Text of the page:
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GrowthBusters Podcast

One Thing That Will Guarantee Climate Disaster (Podcast Episode 14)

While the U.S. announced intention to pull out of the Paris Climate Agreement is bad news, it seems to have inspired a lot of carbon-reducing promises at other levels across the country. And that is good news. In this episode of the GrowthBusters podcast, Dana and Dave lament the biggest hurdle in the path to a survivable climate – the fact that economic growth is the number one public policy goal around the world. In many cases it is the one thing policymakers won’t sacrifice in efforts to curb the growth of greenhouse gases in our atmosphere.

We seem to be putting all our eggs in the technology basket, hoping we can run an ever-growing economy on more and more solar, wind, geothermal and hydro power and use technology to shrink that mushrooming global economy’s carbon footprint. Some economists think we can do that. Many scientists do not. Ozzie Zehner, in his 2012 book Green Illusions, noted several studies that indicate we might need to change our ways beyond just switching power sources.

“Alternative energy is not a free ride, just a different ride…and there’s no reason to believe it will offset fossil fuel use in a society that has high levels of consumption and is growing exponentially.”  – Ozzie Zehner

“…many of us…have been asking the wrong questions of renewables. We’ve been demanding that they continue to power a growth-based consumer economy that is inherently unsustainable for a variety of reasons (the most obvious one being that we live on a small planet with finite resources). The fact that renewables can’t do that shouldn’t actually be surprising.” – Richard Heinberg

The most optimistic economists believe we can “decouple” economic activity from environmental impacts. A number of realities intrude into that daydream. For a more thorough exploration, see the links below.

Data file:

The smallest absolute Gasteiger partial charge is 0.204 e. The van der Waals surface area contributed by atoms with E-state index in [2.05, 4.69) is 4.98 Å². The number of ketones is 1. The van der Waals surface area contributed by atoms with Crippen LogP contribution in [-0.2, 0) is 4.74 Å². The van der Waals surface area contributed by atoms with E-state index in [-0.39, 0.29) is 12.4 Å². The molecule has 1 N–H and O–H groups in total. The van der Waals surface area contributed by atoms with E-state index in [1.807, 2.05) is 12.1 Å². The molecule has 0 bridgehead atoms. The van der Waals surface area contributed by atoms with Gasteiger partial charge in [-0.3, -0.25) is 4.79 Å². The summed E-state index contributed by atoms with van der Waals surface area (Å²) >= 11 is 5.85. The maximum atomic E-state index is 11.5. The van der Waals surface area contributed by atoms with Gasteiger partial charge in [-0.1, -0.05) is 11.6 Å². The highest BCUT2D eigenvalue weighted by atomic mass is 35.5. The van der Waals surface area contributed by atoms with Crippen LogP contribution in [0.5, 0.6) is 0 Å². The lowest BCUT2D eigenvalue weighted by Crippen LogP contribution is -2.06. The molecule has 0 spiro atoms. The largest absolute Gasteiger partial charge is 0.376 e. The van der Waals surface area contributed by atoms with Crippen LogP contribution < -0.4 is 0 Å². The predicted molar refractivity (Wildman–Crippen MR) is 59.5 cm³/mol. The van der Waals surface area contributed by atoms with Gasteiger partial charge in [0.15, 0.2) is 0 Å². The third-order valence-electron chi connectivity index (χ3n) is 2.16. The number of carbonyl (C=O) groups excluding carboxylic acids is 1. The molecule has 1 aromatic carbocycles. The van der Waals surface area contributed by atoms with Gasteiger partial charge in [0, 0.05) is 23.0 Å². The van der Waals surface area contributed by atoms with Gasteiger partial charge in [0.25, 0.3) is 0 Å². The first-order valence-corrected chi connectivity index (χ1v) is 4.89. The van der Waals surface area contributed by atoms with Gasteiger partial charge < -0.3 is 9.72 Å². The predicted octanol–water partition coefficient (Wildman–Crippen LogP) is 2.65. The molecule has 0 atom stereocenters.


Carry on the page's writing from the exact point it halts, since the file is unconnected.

The GrowthBusters team also wonders why few, if any, climate-focused environmental groups are pushing citizens to modify their own lives to shrink their carbon footprints. We also remind ourselves that we face limits to growth in many areas beyond our climate’s capacity as a carbon sink.

Plus, in the earth-shattering sustainability news department, did you know the cardboard core of your roll of toilet paper is recyclable? And, finally, Dana explains to Dave why she is a pescatarian.

LINKS:

Paris deal: a year after Trump announced US exit, a coalition fights to fill the gap

The decoupling delusion: rethinking growth and sustainability

Ozzie Zehner’s ‘Green Illusions’ Ruffles Feathers

Study suggests choice between green energy or economic growth

Our Renewable Future

Can the world thrive on 100% renewable energy?


Missed an episode (or two)? They’re all archived here.

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Comments (5)

    • Avatar

      Dave Gardner

      |

      Thanks, Troy. We’re going to respond to your comment in a future episode, so stay tuned!

      Reply

  • Avatar

    Jeff

    |

    Great podcast. I’m wondering if you guys have run through the Global Footprint calculator[1] and what your results were. I did this recently and was surprised to find that I come in at 2.1 earths despite being a fairly frugal vegetarian that drives very little. My results are better than the typical American who comes in at roughly 4.5 earths but still, I really thought I was doing better. :/

    Reply

    • Avatar

      Dave Gardner

      |

      That’s one of the reasons we’re calling this a “journey to sustainability.” I’m not sure we’ve discussed our own results on a podcast (I thought we had, but can’t find it in our notes). So we’ll put that on our to-do list. I do recall being surprised, like you, that my footprint was still pretty massive. We’d need to live like the average Guratemalan to be using only our fair share of the world’s biocapacity (thanks to the huge current global population). Here are the nations whose average footprint are in the neighborhood of 1.7 global hectares (2013 data):

      Melanesia 1.74
      Georgia 1.73
      South Sudan 1.72
      Honduras 1.71
      Morocco 1.7
      · South-Eastern Asia 1.7
      Guatemala 1.7
      Viet Nam 1.66
      Sao Tome and Principe 2013 1.62

      Reply

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